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rise before us by scores when we think of these gallant doings, - among them the strange black dog who came to the lone widow's house the night she had with her all the proceeds of the sale of her effects, fought manfully till he drove off the thieves who assailed the house, and disappeared so mysteriously next morning, that she always regarded him as a special messenger of Providence for her protection. The touching picture of “Rab and his friends” is no unique incident; it is only that in Dr. John Brown it met with a spectator and biographer able to appreciate and regard the beautiful affection and fidelity that our Maker has embodied before our eyes in these His good creatures. If, as some wise men have deemed, the brutes are created to show us, in living shape, figures and emblems of our own qualities, the dog, with his master taking to him the place of our Great Master, is most certainly the living type of that heart-whole devotion which is the root of Golden Deeds.
But we must pass on to the latest of which we have heard, and then turn aside from the roll that has truly been a labor of love and refreshment.
It was in Australia, — that great and somewhat repulsive southern island, or rather continent, that has deranged the convenient old geographical arrangement of four quarters of the world, and willingly or unwillingly has received a large proportion of the English population, before whom the poor feeble native race are fast dwindling away.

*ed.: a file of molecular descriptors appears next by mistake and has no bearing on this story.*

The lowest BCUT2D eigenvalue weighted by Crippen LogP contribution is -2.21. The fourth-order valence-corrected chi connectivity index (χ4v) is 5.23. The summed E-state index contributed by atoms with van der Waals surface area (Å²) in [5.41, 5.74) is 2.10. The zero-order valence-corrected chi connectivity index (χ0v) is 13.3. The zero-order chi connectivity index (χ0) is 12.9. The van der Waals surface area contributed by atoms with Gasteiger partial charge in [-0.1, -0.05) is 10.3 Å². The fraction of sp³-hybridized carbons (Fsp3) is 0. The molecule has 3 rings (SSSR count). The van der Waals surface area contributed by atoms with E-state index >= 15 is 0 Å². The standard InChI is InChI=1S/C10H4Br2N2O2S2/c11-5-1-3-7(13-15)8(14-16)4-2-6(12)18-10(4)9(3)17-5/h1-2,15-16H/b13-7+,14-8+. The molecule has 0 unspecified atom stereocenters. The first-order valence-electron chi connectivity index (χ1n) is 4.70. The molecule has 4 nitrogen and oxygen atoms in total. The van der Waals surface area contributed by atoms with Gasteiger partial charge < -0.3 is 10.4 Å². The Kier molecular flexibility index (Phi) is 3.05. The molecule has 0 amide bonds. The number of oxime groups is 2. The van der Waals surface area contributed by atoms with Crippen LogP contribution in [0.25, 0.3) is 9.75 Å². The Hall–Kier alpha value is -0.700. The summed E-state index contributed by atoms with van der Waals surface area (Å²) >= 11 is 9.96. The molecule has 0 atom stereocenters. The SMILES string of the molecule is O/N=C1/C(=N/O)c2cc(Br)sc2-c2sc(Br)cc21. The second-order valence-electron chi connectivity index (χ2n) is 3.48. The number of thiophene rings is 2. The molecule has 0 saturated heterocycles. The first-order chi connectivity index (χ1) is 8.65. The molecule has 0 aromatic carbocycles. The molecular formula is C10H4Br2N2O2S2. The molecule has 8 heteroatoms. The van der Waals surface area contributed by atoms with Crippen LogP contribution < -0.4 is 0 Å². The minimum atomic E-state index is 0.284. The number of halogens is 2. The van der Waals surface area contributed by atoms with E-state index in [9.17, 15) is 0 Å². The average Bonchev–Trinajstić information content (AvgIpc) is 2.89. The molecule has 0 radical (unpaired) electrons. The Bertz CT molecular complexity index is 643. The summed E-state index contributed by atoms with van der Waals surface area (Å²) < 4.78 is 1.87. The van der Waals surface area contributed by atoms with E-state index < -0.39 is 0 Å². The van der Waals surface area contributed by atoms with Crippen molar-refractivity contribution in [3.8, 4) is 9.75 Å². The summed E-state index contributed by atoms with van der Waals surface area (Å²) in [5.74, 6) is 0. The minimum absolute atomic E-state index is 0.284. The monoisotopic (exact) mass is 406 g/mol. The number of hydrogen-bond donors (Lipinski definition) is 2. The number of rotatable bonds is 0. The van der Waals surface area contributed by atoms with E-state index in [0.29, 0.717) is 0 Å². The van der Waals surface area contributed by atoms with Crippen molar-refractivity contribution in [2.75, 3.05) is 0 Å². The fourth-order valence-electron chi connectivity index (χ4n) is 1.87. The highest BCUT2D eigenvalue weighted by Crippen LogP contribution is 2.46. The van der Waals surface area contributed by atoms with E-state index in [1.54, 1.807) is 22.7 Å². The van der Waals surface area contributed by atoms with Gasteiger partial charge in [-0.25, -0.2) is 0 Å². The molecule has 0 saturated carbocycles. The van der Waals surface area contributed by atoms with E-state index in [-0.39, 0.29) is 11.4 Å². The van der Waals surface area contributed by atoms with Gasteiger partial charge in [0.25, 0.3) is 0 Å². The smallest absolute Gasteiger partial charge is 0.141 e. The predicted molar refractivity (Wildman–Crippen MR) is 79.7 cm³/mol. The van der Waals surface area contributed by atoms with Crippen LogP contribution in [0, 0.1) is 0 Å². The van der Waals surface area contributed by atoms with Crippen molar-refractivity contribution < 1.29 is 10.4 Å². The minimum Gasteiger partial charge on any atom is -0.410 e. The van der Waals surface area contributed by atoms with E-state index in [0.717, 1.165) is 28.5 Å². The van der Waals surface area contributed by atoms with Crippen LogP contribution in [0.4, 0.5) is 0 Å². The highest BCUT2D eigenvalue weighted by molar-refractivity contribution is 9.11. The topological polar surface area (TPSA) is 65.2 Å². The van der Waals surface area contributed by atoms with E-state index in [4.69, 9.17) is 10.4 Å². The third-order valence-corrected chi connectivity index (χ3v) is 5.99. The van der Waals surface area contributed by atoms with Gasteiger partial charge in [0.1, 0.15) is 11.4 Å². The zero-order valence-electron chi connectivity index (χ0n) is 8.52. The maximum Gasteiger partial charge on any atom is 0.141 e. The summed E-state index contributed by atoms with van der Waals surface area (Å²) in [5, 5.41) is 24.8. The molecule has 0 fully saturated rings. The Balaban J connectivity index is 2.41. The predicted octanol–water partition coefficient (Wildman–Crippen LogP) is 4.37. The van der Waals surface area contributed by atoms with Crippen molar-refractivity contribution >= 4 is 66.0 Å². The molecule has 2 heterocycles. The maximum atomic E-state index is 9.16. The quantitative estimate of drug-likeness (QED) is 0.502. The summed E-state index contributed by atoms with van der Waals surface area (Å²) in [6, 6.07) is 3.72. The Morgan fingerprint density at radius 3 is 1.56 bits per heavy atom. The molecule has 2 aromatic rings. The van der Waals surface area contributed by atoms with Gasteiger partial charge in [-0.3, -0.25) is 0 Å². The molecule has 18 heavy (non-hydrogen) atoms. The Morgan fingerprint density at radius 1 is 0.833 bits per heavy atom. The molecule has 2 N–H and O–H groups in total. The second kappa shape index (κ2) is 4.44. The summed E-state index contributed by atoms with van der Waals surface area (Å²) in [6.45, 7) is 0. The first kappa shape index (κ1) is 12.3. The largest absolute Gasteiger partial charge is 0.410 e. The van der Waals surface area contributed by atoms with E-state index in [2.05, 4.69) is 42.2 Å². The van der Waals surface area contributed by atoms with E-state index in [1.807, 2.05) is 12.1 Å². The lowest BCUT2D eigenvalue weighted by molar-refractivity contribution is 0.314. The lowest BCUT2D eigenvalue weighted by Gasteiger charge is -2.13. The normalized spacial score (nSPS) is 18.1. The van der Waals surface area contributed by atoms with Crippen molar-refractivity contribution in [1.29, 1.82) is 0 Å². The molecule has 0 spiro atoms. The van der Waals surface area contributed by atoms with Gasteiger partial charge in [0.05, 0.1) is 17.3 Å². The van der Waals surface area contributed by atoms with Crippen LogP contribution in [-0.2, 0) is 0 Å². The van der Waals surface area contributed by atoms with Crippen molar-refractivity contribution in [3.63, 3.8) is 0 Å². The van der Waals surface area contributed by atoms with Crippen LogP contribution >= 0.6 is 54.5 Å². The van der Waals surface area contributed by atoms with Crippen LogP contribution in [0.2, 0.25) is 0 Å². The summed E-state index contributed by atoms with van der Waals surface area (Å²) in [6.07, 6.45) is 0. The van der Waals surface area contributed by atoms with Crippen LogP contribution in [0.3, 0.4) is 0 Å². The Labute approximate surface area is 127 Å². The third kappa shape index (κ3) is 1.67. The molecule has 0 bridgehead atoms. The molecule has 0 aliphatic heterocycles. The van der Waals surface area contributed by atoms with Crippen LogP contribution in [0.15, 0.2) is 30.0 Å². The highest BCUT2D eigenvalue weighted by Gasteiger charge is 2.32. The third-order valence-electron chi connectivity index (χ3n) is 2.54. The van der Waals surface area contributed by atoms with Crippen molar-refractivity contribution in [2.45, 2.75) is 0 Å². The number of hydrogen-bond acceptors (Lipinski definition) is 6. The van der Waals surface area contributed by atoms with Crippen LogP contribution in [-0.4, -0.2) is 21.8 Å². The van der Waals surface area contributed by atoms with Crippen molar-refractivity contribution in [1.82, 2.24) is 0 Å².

Under English management, Australia is excellent for sheep farms; but the “bush,” as colonists everywhere call uncleared forest land, is particularly desolate and dreary. And it was into such bush that, in the winter of 1864, the three little children of a carpenter, named Duff, at a station near Melbourne, were often sent out to gather broom. The eldest was a boy of nine years old ; Jane, his sister,
was seven, and little Frank was five. One evening they did not come back, and their parents became alarmed. There are, indeed, in Australia no dangerous wild beasts, such as the bears that two little lost Canadian babes once called to as their father's oxen, “Buck” and “Bell”; but, on the other hand, there are no raspberries, such as sustained those little wanderers, not even the “blackberries" that “dyed the pretty lips” of our own “ Babes in the Wood,” — only dull gum-trees, with oddly-shaped cones and blue upright leaves, and bark that they shed instead of changing leaves, - she-oak trees, with hard joints, like overgrown English horse-tails, - monstrous nettle-trees, like a bad dream of our English stinging-nettle, - all growing in such similar shapes and clusters, that it is a most difficult, nay, impossible, thing for a person once lost to recover his bearings; and, worse than all, the drought is terrible, so that thirst will cause a more painful death than even hunger. Stout men, sturdy explorers, have been known to lie down, famished, to die in this inhospitable forest; and what could be the fate of the poor little children?